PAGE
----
Even crazier than the French

January 06, 1996|By DANIEL BERGER

AMERICANS HAD trouble understanding the mentality of the recent French general strike, which has largely petered out.

French public-sector workers struck against the prime minister's speech announcing changes in national policies. Some were specific employment issues, others basic welfare practices.

Ostensibly, the workers were striking against the government. But it was the hard-working, tax-paying people of France who suffered. They could not get to work, did not receive mail, lost services. Small businesses failed. Probably some people died.

We do not have such strikes. So that one was hard for us to understand, but even harder was the French popular reaction.

People were angry not at the strikers harming them, but at the newly elected government. They saw in the new policies an attack on the cherished French way of life to satisfy German central bankers. They would rather have that French way of life, affordable or not, than a single European currency.

In this country, such strikes do not happen.

But our government just locked out the workers. The government, not its workers, suspended services and punished the hard-working, tax-paying people. It is not only the French who do not understand this. Hardly anyone does.

U.S. embassies have not paid bills and may lose their electricity. Passports and visas are not being granted. Tourism evaporates. Medical research stops. Toxic dumps go untreated. Museums and parks close. Some unemployment compensation stopped. Welfare payments, meals on wheels and federal courts might be next.

The 760,000 federal workers selected for lay-off (and family crisis) were deemed non-essential. But it will most likely turn out that some Americans died as a result.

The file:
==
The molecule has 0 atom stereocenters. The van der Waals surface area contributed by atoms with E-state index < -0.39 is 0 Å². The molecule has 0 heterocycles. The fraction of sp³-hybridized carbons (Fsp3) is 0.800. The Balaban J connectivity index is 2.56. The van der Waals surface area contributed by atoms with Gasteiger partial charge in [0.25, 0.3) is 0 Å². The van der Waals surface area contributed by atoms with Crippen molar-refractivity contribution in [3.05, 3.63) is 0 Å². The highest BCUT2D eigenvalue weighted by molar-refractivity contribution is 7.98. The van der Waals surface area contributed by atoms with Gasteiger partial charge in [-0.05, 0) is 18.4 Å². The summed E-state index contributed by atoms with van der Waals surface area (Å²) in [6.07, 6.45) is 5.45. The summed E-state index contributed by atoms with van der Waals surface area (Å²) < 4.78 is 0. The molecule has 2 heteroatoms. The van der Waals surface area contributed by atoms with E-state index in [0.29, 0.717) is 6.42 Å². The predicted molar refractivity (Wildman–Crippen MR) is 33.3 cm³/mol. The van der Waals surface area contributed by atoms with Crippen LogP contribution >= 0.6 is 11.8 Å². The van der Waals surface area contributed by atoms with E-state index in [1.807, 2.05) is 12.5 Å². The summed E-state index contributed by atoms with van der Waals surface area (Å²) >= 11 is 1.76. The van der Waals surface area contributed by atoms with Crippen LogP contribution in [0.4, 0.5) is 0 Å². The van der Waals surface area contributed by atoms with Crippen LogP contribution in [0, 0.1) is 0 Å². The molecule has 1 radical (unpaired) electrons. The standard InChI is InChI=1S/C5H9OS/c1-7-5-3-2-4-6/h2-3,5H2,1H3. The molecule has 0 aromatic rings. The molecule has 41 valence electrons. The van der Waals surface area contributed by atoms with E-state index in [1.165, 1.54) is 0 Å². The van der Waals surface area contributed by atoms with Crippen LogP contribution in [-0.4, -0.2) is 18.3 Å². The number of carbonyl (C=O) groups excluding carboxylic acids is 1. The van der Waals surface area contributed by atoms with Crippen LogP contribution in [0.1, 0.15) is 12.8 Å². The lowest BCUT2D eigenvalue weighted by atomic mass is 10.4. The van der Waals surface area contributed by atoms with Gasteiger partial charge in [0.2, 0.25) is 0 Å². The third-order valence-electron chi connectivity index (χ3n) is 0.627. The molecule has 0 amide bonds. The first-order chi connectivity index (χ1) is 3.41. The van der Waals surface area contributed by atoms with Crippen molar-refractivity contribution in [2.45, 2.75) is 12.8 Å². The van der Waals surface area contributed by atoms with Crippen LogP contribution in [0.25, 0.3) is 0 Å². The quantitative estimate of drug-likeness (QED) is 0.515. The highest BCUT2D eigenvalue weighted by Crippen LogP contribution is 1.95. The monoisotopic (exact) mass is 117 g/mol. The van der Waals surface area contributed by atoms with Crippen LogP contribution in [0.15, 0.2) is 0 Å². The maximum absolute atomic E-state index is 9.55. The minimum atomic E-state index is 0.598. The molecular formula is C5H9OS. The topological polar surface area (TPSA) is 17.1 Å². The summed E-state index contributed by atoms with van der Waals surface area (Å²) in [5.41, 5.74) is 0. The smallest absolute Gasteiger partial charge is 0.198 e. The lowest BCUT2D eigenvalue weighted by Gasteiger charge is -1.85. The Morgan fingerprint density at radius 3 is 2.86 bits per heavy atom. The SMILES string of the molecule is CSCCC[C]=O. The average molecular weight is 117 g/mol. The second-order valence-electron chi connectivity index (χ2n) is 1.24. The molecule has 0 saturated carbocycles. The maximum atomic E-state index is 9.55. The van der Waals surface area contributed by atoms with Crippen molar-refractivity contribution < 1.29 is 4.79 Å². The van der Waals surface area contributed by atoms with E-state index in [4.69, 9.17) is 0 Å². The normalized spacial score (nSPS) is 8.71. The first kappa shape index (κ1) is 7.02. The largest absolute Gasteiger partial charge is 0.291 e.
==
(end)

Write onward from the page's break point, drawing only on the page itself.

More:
Power struggle

Unlike lockouts in the private sector, the employer in this instance has no grievance against the punished workers. The employer is at war with itself.

Its board (Congress) and management (the president) are feuding. Until one gives in, neither pays those workers who are available for deprivation. But this is OK, they say. The quarrel is over principle. Ending deficits is worth (other people's) sacrifice.

L But this is 1996 and the impasse is also about the election.

President Clinton proposed no serious deficit reduction and then vetoed the vicious cuts with which the Republican Congress responded. Each side holds workers and services hostage, and the other does not blink.

Each side is trying to make the other look bad. Mr. Clinton appears to be winning. If House Republicans backed down on tactics yesterday, that is why.

Mr. Clinton and Senate Majority Leader Bob Dole wanted those workers and programs held harmless during the struggle. Speaker Newt Gingrich's House Republican army refused, on the apparent ground that government workers do nothing of value anyway.

This turned out to be untrue. Voters count on federal workers' services. But President Clinton has driven a wedge between Senator Dole and the Republican right. This ought to help Democrats in the general election.

Government disloyalty toward employees parallels what has happened in the private sector: AT&T to lay off 40,000; Westinghouse unloading its core business; etc.

Disloyalty from the top is a great fad, demanded by Wall Street, taught in business schools and rewarded in ever-higher senior management compensation.

But has any business scholar tried to cost the disloyalty of management in terms of the inevitable reciprocation by workers and customers?

The French public-sector strike was a model of rational behavior compared to the U.S. government lock-out.

Daniel Berger writes editorials for The Sun.

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